Generally speaking, there are two approaches for integrating Groovy with Java:
- Make the Java code compile and execute Groovy code at runtime
- Compile and package Groovy code as part of your build, just like you do for Java code
Use 1. if you need a "scripting" solution and the Groovy code to be executed is only known at runtime. For example, the code could be loaded from a database, or entered in a GUI screen. If you simply want to make your life easier by writing some parts of your application in Groovy, go with 2. Two typical examples where this can quickly pay off are XML parsing and testing (of course there are many more).
Assuming you are more interested in 2., you can either compile Groovy and Java separately or together. If you compile them separately, static references can only go in one direction, just as if you had two Java modules. If you compile them together, you can mix Groovy and Java code arbitrarily, as if it was all Java code in the same module.
Compiling Java and Groovy code together is made possible by a Groovy compiler feature called joint compilation. Unfortunately, GMaven has serious problems with joint compilation, and there is no sign that this will change any time soon. For smaller projects you might get away with it, but for larger projects it will bite you (I've been there). There are solutions, but they don't come for free. If you are open to (G)Maven alternatives, consider switching to Gradle, which has much better Groovy support. (Disclaimer: I'm one of the developers of Gradle.)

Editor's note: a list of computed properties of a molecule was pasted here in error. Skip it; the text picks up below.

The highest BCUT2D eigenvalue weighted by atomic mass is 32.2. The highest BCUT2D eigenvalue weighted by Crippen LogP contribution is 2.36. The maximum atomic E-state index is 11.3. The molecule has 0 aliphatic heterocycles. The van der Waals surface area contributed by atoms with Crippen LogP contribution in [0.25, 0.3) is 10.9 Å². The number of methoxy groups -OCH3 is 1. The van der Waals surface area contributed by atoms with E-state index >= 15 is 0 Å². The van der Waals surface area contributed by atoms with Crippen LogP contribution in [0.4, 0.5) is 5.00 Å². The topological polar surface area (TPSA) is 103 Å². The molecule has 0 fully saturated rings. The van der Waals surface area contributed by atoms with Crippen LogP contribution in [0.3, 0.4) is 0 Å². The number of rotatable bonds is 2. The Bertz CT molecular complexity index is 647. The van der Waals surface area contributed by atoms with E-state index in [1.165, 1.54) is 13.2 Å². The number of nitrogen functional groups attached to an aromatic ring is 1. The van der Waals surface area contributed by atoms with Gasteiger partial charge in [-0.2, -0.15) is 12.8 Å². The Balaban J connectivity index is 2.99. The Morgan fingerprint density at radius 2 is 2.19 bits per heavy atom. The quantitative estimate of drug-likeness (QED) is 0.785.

If you decide to stick to GMaven, make sure to get its configuration right. Almost every project I see fails at this step, often without realizing it. The GMaven documentation is outdated, but the Groovy mailing list contains several posts on the topic. You can also copy the configuration from Spock (one of my own projects).
To enable GMaven joint compilation, add the
generateStubs goal. As long as your project compiles without this goal, leave it out. There is also a
generateTestStubs goal, but it is rarely needed.
This is the short story. For the long story, check out the upcoming Manning book Making Java Groovy. (I'm not affiliated with the author.)